We have some more success if we broaden our definition of infomediaries further. In some industry verticals, infomediary-like businesses have emerged, like LendingTree for loans and Autobytel for cars. However, to some extent, Autobytel act like messaging services—I submit my information, a message goes to interested dealers, then the dealers spam me directly (sometimes relentlessly). Rather than protecting my privacy (whatever that means), Autobytel just ratchet up the email volume. There is still value to consumers to messaging systems, but I don’t think they rise to the infomediary level. LendingTree actually makes offers, not just referrals. However, I'm not entirely clear how these offers are ordered.
We could also try to analogize the shopbots to infomediaries. Shopbots like Shopping.com, Shopzilla and PriceGrabber have survived the dot com crash and offer some infomediary-like services, such as organizing marketing information by product and pitting merchants against each other. However, shopbots do not personalize the offers based on a consumer’s preferences or try to act as a consumer agent; instead, like some industry vertical sites, shopbots view their role as referral services (i.e., send the consumers to the merchant and get out of the way). Further, merchant listings are generally presented based on merchant willingness-to-pay, so consumers may feel like shopbots put merchant interests ahead of their own.
Why haven’t infomediaries emerged? I am struggling to answer this question. Some of the possible theories I’ve come up with:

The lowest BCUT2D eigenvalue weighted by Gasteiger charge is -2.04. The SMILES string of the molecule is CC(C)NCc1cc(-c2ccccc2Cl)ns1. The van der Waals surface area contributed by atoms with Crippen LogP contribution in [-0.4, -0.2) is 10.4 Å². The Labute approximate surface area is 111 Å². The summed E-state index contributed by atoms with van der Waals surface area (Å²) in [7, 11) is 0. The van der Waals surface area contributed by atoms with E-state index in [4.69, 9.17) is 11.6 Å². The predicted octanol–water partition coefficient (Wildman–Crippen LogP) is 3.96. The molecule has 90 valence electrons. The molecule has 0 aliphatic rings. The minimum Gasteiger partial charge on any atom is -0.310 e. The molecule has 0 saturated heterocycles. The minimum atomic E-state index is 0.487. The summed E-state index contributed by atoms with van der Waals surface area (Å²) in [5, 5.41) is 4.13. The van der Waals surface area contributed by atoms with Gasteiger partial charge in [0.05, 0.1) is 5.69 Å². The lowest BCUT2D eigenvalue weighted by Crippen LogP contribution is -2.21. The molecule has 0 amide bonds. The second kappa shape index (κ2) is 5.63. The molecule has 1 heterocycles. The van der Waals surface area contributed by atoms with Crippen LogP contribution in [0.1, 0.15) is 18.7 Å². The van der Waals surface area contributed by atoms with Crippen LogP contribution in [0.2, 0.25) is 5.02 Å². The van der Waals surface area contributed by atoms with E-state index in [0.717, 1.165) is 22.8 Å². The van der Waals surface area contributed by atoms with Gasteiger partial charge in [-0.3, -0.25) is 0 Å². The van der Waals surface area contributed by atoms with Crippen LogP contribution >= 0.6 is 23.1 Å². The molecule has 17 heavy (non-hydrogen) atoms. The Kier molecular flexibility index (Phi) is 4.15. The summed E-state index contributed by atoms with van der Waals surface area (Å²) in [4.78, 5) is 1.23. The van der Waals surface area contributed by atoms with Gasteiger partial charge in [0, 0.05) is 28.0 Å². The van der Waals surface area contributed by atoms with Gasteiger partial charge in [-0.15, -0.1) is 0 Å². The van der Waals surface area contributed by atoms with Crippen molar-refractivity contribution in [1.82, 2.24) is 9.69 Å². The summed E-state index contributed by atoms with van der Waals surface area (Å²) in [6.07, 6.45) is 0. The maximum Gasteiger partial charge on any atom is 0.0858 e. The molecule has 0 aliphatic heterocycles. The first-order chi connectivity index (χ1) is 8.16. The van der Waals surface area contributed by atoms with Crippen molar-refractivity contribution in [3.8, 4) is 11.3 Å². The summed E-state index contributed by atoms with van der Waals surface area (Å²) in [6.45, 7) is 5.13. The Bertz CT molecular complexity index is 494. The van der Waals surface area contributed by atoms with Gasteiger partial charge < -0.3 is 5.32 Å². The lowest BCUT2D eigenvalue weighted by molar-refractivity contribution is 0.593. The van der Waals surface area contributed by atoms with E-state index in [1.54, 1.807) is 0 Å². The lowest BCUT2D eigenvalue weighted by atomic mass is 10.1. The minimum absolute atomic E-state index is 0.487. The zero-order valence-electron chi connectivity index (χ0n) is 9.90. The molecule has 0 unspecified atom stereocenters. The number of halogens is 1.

· Infomediaries do exist but I’m not defining the term expansively enough.
· Infomediaries cannot convince consumers that they are trustworthy. In my experience, my clients would routinely start out saying that they wanted to protect their customers’ privacy, but inevitably they would, over time, look for ways to monetize their customers’ information. Further, companies usually cater to those who pay the bills; so any infomediary will inevitably be tempted to put merchants’ interests over consumers.
· Consumers’ privacy concerns are not strong enough that they need infomediaries. The empirical evidence here is sharply split. Consumers routinely say that privacy concerns inhibit their online actions, but consumer behavior routinely belies this. There are plenty of good reasons to use an infomediary beyond privacy protection, but perhaps this motivation is not as strong as Hagel predicted.
· There is no viable profitable business here (i.e., the economics simply don’t work).
· There is a market failure that prevents companies from entering the market. If we could find a market failure, would this support government intervention to sponsor the creation/operation of one or more infomediaries?
As you can see, I’m stuck. I ask for your help, and I’m opening comments on this post. (Unfortunately, to prevent comment spam, registration is required—sorry). Why do you think infomediaries have not arisen?